The formal garden at Hughenden
Mary Anne left diaries about her management of Hughenden. As well as the management of the Disraeli household she left notes about the garden design and even helped in achieving the effect she planned. As with her appearance and home, she adored to include vibrant colours.
Under Mary Anne Disraeli's enthusiastic instruction, the formal garden was redesigned at the same time as the house, in 1862. Her design shows an Italian influence, incorporating a pergola stretching the length of the house, enriched with classical statuary and urns from Florence and Venice. Using photographs from 1881, the National Trust has restored the gardens to reflect the taste and vision of its former owners, though sadly the iron pergola was lost to salvage during the war.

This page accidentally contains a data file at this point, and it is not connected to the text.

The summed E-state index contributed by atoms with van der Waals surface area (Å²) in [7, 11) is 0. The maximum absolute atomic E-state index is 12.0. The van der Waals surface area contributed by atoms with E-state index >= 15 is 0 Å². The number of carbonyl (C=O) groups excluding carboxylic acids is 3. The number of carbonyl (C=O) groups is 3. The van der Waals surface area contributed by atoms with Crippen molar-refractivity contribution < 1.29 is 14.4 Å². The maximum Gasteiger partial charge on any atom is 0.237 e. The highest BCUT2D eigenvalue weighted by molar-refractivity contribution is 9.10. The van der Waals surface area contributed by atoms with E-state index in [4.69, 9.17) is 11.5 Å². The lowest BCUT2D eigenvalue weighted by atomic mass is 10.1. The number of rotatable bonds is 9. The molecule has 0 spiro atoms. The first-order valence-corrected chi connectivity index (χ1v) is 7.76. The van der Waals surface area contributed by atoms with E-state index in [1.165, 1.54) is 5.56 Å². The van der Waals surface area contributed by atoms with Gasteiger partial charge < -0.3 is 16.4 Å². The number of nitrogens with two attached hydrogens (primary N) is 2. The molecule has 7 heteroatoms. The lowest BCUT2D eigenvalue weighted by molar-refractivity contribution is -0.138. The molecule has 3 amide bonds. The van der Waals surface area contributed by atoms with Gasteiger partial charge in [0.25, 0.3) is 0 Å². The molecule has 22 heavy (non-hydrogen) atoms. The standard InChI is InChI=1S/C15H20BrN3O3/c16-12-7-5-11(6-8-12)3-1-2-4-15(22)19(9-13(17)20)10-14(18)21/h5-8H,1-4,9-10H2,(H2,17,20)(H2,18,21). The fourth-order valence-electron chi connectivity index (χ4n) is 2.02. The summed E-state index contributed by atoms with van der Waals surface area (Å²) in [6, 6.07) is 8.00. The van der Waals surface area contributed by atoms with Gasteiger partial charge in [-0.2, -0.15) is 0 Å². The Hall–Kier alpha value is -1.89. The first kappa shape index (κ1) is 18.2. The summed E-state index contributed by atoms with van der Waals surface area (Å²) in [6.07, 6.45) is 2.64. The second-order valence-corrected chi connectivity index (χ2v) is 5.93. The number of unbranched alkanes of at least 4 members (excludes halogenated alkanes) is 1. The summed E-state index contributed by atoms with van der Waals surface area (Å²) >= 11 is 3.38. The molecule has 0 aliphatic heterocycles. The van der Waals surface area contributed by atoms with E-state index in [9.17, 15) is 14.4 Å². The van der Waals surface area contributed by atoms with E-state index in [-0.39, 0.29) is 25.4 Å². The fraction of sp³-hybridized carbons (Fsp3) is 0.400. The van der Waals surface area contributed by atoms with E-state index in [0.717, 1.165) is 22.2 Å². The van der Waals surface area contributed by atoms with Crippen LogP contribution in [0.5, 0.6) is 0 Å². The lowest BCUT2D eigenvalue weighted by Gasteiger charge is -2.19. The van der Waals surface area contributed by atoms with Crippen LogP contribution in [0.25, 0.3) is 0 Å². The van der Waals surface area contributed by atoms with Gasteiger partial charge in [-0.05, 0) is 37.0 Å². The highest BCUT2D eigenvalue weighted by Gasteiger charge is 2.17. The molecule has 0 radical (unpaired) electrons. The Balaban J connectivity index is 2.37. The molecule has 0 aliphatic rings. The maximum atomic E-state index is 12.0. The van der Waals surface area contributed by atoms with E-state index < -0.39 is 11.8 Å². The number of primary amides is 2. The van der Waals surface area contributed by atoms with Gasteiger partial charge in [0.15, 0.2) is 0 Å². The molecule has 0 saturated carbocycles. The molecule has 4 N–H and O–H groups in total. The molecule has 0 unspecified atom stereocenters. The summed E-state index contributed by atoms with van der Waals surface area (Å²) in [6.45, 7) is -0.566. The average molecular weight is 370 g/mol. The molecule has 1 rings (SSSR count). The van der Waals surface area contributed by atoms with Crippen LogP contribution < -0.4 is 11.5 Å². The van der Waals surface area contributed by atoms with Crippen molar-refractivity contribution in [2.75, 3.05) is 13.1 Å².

The Winter/Spring display is now in the parterre at Hughenden. The theme is Benjamin Disraeli’s coat of arms – this includes bulk planting of red, yellow, black and white beds: red beds contain heuchera, pansy and tulip bulbs yellow beds contain primroses, winter aconite and crown imperial bulbs black beds contain orphiopogon, ajuga, lothomyrtus shrubs and snowdrop bulbs white beds contain pansy, helebores and cineraria